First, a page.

The story of Elisa (Elisa Izquierdo, 1989 – 1995) is the true story of a child who did not have the time to open its wings and was characterized by the authorities of New York as the “worst case of child abuse ever witnessed”. Divorced parents with a father who did the best he could, but who, unfortunately, died young. A “sick” mother drowned in drugs and a “healthy” state where formalities crush the essence. In 1995, the cynical society of New York would be shocked by the news of six-year-old Elisa’s death from abuse.
New Yorkers signed a Never Again manifesto, while in February of 1996, Elisa’s Law was enacted, which redefines the responsibilities of the state and social services on matters of child abuse by increasing the accountability of all those involved in child protection and by limiting confidentiality in relation to the disclosure of such cases. Elisa would become a world symbol and a New York Times cover-story, as well as the topic of numerous articles in the media.
At first, Elisa was living with her father; she went to school regularly and she grew up normally. Following her father’s death, though, Elisa was placed in the custody of her biological mother and soon things started to go wrong: the little girl stopped attending school regularly and was not the happy child she once was. Despite all attempts, nobody managed to step in as the judge, in accordance with the social worker, had given Elisa’s custody to her mother.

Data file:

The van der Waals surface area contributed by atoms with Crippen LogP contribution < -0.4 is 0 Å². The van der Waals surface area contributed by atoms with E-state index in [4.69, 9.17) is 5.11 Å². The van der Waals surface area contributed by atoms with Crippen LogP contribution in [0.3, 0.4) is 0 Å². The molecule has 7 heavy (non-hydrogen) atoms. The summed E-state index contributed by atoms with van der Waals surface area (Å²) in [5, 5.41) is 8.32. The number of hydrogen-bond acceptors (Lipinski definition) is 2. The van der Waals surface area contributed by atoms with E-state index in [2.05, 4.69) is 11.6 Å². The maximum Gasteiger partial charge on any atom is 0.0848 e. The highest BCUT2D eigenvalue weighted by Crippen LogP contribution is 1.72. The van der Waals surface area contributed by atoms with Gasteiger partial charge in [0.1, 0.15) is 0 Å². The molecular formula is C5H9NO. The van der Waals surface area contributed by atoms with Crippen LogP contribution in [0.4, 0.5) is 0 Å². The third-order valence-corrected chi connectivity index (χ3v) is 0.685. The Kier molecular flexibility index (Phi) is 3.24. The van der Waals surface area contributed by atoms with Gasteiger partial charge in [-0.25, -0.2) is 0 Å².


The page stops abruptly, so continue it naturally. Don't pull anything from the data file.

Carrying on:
The death of Elisa brought to the surface, in the most tragic way, the insufficiency of child protection services and profoundly shook public opinion on the phenomenon of child abuse and neglect.
Find out more here about how we can, all together, break the silence.